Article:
Ninety years ago this May, my grandfather, Ronald Merle Phillips, and his twin brother, Robert Earl, were born on a farm near Chetopa, Kan.
His twin died of influenza before their second birthday, but my grandpa is still alive and well. To celebrate that fact, 150 family and friends gathered at the community center in Parsons, Kan. last month.
After the party, the family continued the celebration at my great-uncle Terry’s nearby farm. All eight living Phillips siblings were there, with several generations of family laughing and reminiscing on the patio, splashing in the pool and laying out food in the kitchen.
My grandpa and his nine siblings grew up moving from farm to farm in Southeast Kansas, so they have lots of farm stories to share. Their parents were sharecroppers, which meant the family was more transient and less wealthy than those who owned the land they farmed.
I drove my grandpa home after the party and asked him about his experience with sharecropping.
“Sharecroppers were not the most highly-rated people," he said. "Because a lot of people owned their farms. Sharecroppers usually were thought of as always having big families and being poorer. We moved from farm to farm. Sometimes we stayed two or three years...I went to five or six schools in eight years."
But despite the hardships they experienced growing up during the Depression as the children of sharecroppers, most of the stories they told about the farm were light-hearted — a horse getting stung by a bee while baling hay, playing “whipcracker” on frozen fields by spooking a cow and holding on to its tail as it spun around, rigging up old buggies to race down the hill.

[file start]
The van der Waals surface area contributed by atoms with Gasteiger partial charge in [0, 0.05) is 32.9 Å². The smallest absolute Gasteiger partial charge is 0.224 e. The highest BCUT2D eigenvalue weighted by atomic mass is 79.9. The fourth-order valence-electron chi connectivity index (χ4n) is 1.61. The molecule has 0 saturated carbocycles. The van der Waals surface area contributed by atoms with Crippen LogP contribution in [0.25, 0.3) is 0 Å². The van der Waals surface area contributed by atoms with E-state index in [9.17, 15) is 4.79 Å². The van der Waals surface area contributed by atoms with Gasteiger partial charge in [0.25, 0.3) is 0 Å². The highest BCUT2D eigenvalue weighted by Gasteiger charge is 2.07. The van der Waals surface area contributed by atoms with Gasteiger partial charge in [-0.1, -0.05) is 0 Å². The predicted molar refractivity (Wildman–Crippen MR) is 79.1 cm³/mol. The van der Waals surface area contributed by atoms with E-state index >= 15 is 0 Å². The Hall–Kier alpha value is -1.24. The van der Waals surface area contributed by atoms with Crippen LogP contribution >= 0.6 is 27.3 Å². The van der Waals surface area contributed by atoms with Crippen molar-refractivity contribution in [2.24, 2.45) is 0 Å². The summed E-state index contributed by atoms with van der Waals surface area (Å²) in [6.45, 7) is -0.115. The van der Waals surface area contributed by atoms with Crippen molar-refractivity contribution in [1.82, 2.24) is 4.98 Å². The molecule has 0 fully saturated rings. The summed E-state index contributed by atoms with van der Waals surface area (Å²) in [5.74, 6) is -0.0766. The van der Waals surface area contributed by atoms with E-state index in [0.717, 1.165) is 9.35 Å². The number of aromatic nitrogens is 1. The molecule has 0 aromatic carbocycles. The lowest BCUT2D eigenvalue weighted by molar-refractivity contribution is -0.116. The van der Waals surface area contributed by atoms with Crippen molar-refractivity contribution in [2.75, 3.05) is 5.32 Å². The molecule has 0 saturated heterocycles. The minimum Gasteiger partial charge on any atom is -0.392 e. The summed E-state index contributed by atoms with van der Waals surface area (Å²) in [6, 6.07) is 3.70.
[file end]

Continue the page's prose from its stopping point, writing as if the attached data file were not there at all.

Perhaps it was the party atmosphere, or fondness lent by the passage of time, but I also think it’s an attitude gained from growing up working the land during that time and place. They learned to work hard, use what they had and to focus on the positive to get them through.
Humor and good stories were in high demand beyond just the Phillips family too. A tale about my great-aunt Jan Phillips caught the ear of the local newspaper editor in Miller, Mo., who published the story. Another newspaper published a version of the story and a cartoon in its “Goings on in the Ozarks” section. And the morning edition of The Kansas City Star, The Kansas City Times, reprinted the article as well (on Aug. 24, 1937).
Jan’s story about “Little Miss Janice Ann Robinson and the cow” is the subject of this week’s My Farm Roots. Her well-turned phrases and fluid speech reflect the oft-told nature of the tale. After all, Jan was too young when the story occurred for her to remember it happening of her own accord. Jan’s ease with words is also reflective of her vocation; she taught at a private school in St. Louis and wrote a book about wild edibles for the Missouri Department of Conservation.
Jan said growing up on the farm inspired her to write the book. “I wrote a book on wild edibles that was a result of my father giving me the green persimmon before it was ripe, which is a very, very dry, pulling number,” she said with a wry chuckle.
This is the fourth installment of My Farm Roots, Harvest Public Media’s series chronicling Americans’ connection to the land. Click here to explore more My Farm Roots stories and to share your own.
Harvest Public Media, based at KCUR, is a collaborative public media project that reports on important agriculture issues in the Midwest. Funded by a grant from the Corporation for Public Broadcasting, Harvest Public Media has reporters at six NPR member stations in the region. To learn more, visit www.harvestpublicmedia.org, like Harvest Public Media on Facebook or follow @HarvestPM on Twitter.